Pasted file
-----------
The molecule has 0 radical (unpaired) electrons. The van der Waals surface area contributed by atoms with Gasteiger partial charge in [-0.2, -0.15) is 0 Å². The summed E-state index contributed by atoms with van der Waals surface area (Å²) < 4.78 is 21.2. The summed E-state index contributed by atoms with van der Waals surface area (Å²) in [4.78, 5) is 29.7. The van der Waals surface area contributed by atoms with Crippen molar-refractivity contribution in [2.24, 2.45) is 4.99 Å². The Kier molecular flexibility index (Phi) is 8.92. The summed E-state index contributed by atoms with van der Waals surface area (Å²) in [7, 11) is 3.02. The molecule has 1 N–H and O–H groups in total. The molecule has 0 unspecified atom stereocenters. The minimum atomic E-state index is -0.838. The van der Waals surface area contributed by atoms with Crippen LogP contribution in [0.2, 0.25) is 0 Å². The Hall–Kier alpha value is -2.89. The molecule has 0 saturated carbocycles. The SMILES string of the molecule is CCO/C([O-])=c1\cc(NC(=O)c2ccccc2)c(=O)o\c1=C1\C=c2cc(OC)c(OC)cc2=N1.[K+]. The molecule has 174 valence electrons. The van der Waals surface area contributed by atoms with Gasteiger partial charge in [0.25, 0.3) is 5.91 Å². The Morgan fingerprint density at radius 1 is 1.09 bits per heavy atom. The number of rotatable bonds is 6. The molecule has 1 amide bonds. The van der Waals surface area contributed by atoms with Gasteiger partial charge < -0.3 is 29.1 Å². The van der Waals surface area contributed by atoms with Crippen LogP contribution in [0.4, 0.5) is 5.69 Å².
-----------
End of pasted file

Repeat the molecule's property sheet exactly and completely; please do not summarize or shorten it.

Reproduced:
The molecule has 0 radical (unpaired) electrons. The van der Waals surface area contributed by atoms with Gasteiger partial charge in [-0.2, -0.15) is 0 Å². The summed E-state index contributed by atoms with van der Waals surface area (Å²) < 4.78 is 21.2. The summed E-state index contributed by atoms with van der Waals surface area (Å²) in [4.78, 5) is 29.7. The van der Waals surface area contributed by atoms with Crippen molar-refractivity contribution in [2.24, 2.45) is 4.99 Å². The Kier molecular flexibility index (Phi) is 8.92. The summed E-state index contributed by atoms with van der Waals surface area (Å²) in [7, 11) is 3.02. The molecule has 1 N–H and O–H groups in total. The molecule has 0 unspecified atom stereocenters. The minimum atomic E-state index is -0.838. The van der Waals surface area contributed by atoms with Crippen LogP contribution in [0.2, 0.25) is 0 Å². The Hall–Kier alpha value is -2.89. The molecule has 0 saturated carbocycles. The SMILES string of the molecule is CCO/C([O-])=c1\cc(NC(=O)c2ccccc2)c(=O)o\c1=C1\C=c2cc(OC)c(OC)cc2=N1.[K+]. The molecule has 174 valence electrons. The van der Waals surface area contributed by atoms with Gasteiger partial charge in [0.25, 0.3) is 5.91 Å². The Morgan fingerprint density at radius 1 is 1.09 bits per heavy atom. The number of rotatable bonds is 6. The molecule has 1 amide bonds. The van der Waals surface area contributed by atoms with Gasteiger partial charge < -0.3 is 29.1 Å². The van der Waals surface area contributed by atoms with Crippen LogP contribution in [0.4, 0.5) is 5.69 Å².